Thor (2011)

Banished from Asgard for breaking an ancient truce with the Frost Giant realm of Jotunheim, Thor (Chris Hemsworth) is stripped of his powers and banished to Earth for a lesson in humility. Discovered wandering the desert amid an astrophysical event, Thor collides with a van driven by scientists Jane Foster (Natalie Portman), Erik Selvig (Stellan Skarsgård) and Darcy Lewis (Kat Dennings). Taken to hospital after Darcy tasers him for good measure, Thor soon attracts the attention of S.H.I.E.L.D agent Phil Coulson (Clark Gregg), who confiscates Jane’s research and pursues Thor for information. Left with nothing to show for her life’s work, Jane retrieves Thor from hospital and helps him find Mjolnir, the enchanted hammer awaiting a worthy warrior to wield it, and learns of the connection between the interstellar phenomenon she has been studying and the Bifröst bridge that connects Asgard to the other eight realms. When Thor’s brother Loki (Tom Hiddleston) usurps the throne, however, Thor must reunite with allies Sif and the Warriors Three in order to save Earth from the war with a marauding golem sent by his brother and defeat Loki before the war with the Frost Giants can begin proper.

The first of two fledgeling Avengers to receive the big screen treatment this year, Thor was always a more intriguing prospect than July’s Captain America movie. Trapped in development Hell for years, it was always going to be a difficult endeavour breathing cinematic life into one of Marvel’s most outlandish properties. With Kenneth Branagh aboard, however, the stage was set for a directorial style which wouldn’t hide from the characters origins as an alien God from another realm. It is with a massive grin that I report that Branagh has succeeded masterfully, with a story that jumps between Argard and an American diner with improbable finesse. This is a very different – a very necessarily different – superhero movie, and it is a wonder to behold.

Treating the Asgard-set drama with Shakespearian respect, the film doesn’t bat a eyelid as it introduces frost giants, enchanted hammers and rainbow bridges. Once on Earth, however, the preposterousness of the set up is ostensibly “fair game”, with the movie’s tone often verging on that of a shameless culture clash comedy. The result is a wonderfully satisfying and bizarrely eclectic cinematic experience which jumps from Anthony Hopkins’ Thesping it up as Odin to Kat Dennings lowering of the brow with a mispronunciation of Mjolnir. As well a being epically grandiose, the, and suitably spectacular when it comes to inter-deity smackdown, Thor is one of the funniest superheroes working today – the Anung Un Rama of Marvel’s Asgard.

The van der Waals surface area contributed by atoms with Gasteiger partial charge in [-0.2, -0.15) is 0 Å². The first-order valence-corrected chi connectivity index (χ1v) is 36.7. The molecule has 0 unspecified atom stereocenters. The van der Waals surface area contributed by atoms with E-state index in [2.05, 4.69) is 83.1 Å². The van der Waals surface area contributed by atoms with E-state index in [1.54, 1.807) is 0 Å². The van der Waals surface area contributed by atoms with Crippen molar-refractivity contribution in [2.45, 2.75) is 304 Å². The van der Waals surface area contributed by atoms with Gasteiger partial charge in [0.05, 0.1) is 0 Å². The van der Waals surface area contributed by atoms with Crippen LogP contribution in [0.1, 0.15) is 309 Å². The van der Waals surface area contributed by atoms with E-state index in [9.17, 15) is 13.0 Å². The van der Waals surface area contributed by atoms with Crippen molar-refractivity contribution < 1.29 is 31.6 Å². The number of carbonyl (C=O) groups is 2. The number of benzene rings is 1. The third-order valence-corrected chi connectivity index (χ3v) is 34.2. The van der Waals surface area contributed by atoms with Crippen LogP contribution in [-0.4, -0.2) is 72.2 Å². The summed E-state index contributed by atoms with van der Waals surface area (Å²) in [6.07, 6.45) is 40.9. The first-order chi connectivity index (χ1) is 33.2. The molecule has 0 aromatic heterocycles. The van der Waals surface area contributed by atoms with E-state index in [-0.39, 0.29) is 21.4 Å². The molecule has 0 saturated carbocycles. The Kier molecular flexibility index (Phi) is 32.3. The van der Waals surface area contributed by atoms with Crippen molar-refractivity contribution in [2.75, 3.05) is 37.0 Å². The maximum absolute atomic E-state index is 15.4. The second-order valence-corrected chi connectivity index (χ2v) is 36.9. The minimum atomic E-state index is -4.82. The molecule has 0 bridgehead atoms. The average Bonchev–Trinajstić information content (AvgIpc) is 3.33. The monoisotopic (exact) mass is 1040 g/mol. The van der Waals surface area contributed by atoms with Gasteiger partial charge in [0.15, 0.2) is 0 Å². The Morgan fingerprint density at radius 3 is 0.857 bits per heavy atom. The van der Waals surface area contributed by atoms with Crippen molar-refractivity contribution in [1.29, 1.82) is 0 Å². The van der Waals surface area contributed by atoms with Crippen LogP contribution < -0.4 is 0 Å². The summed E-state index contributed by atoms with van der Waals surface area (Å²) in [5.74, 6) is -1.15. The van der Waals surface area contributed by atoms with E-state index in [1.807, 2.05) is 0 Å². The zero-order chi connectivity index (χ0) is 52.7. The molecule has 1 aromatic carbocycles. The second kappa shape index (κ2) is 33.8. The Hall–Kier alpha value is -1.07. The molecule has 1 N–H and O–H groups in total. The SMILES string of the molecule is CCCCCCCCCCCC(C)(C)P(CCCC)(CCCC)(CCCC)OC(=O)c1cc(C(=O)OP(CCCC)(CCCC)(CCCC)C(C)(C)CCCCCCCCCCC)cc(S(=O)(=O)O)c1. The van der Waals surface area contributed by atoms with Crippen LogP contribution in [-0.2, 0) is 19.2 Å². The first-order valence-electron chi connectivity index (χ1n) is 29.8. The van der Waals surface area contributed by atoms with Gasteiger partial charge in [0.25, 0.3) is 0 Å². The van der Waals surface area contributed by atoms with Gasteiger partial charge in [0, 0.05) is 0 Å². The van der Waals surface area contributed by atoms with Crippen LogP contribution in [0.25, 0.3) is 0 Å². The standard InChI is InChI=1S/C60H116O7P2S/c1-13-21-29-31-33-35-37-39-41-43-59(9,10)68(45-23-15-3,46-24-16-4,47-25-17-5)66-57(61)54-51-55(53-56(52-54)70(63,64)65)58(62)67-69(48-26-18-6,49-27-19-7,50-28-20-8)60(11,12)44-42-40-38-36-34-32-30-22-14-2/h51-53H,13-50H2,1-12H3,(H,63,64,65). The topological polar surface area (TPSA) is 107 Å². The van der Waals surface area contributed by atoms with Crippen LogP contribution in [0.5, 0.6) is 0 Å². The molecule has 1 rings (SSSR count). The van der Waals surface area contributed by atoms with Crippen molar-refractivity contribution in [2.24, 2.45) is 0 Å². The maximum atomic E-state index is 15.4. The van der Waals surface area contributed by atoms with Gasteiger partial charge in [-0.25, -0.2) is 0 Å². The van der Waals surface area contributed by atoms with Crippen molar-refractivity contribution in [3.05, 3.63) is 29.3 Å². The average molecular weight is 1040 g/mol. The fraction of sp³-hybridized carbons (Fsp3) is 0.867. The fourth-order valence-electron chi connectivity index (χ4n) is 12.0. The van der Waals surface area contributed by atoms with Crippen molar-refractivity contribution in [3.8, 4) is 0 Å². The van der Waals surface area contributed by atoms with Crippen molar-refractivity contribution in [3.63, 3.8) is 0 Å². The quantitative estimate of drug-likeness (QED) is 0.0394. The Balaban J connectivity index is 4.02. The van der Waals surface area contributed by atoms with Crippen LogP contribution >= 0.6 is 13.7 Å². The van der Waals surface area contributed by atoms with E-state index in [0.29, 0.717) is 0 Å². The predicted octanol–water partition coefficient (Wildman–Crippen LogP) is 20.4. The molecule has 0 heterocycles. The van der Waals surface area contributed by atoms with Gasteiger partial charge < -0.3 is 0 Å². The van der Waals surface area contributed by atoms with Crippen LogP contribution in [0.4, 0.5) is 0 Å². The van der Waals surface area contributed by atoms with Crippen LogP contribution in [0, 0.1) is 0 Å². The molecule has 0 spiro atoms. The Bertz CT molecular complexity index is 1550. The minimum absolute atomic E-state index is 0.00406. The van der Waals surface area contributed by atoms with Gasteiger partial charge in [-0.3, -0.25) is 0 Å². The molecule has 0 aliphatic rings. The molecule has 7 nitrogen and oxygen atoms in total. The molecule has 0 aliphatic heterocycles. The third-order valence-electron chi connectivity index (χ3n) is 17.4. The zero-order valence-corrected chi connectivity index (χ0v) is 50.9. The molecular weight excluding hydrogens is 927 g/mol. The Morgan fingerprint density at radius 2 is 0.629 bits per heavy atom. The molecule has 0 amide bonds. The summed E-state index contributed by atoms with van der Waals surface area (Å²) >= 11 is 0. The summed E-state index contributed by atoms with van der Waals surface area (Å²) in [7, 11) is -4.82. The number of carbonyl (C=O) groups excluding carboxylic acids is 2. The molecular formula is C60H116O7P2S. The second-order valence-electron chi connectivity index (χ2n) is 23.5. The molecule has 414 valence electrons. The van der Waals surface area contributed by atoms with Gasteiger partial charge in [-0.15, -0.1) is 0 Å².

The film’s success is largely down to Hemsworth’s performance as Thor. Fresh from fathering James T. Kirk, Hemsworth manages the dichotomy between heaven and Earth admirably, never once leaving himself open to parody unless expressly required to be the script. A delightfully compelling fish out of water, it will be interesting to see how his Thor gels with Robert Downey Jr’s Tony Stark and Chris Evans’ Steve Rogers. Tom Hiddleston, too, gives an accomplished performance as Loki, setting himself up as one of the heavyweights in Marvel’s hall of villainy. It is in the film’s human element, however, that Thor shines. Natalie Portman’s inquisitive astrophysicist fleshes out her potentially stock love interest with graceful aplomb, bringing her vulnerability and charm to a story with might easily have been lost in the clouds.

That said, Thor isn’t the masterpiece I foolishly wished it to be. With the amount of exposition necessary just to get the thing off the ground – setting up both Thor’s origins in Asguard and the motivations of Jane Foster and her merry band of scientists – it was going to take a master story teller to maintain a throughline of compelling proportions. While Branagh copes admirably with the impressive scene setting, he struggles to weave those scenes into a truly fulfilling whole. Although he is to be commended for keeping such an intimate feel to proceedings that feature multiple realms and numerous battles, there wasn’t enough time spent in either reality to warrant the levels of investment necessary for true immersion.

As an origin story, however – and as an origin story less versed than that of other superheroes – Thor is positively bursting with potential, begging for further exploration and fully justifying what could otherwise have been just another superhero franchise. One thing, at least, is for certain: The Avengers is going to be amazeballs!


About popcornaddiction
I am a psychology graduate, a News Writer for HeyUGuys/BestforFilm and, most importantly, a hopeless popcorn addict.

5 Responses to Thor (2011)

  1. Pingback: April 2011 – Pickled for posterity. « popcornaddict

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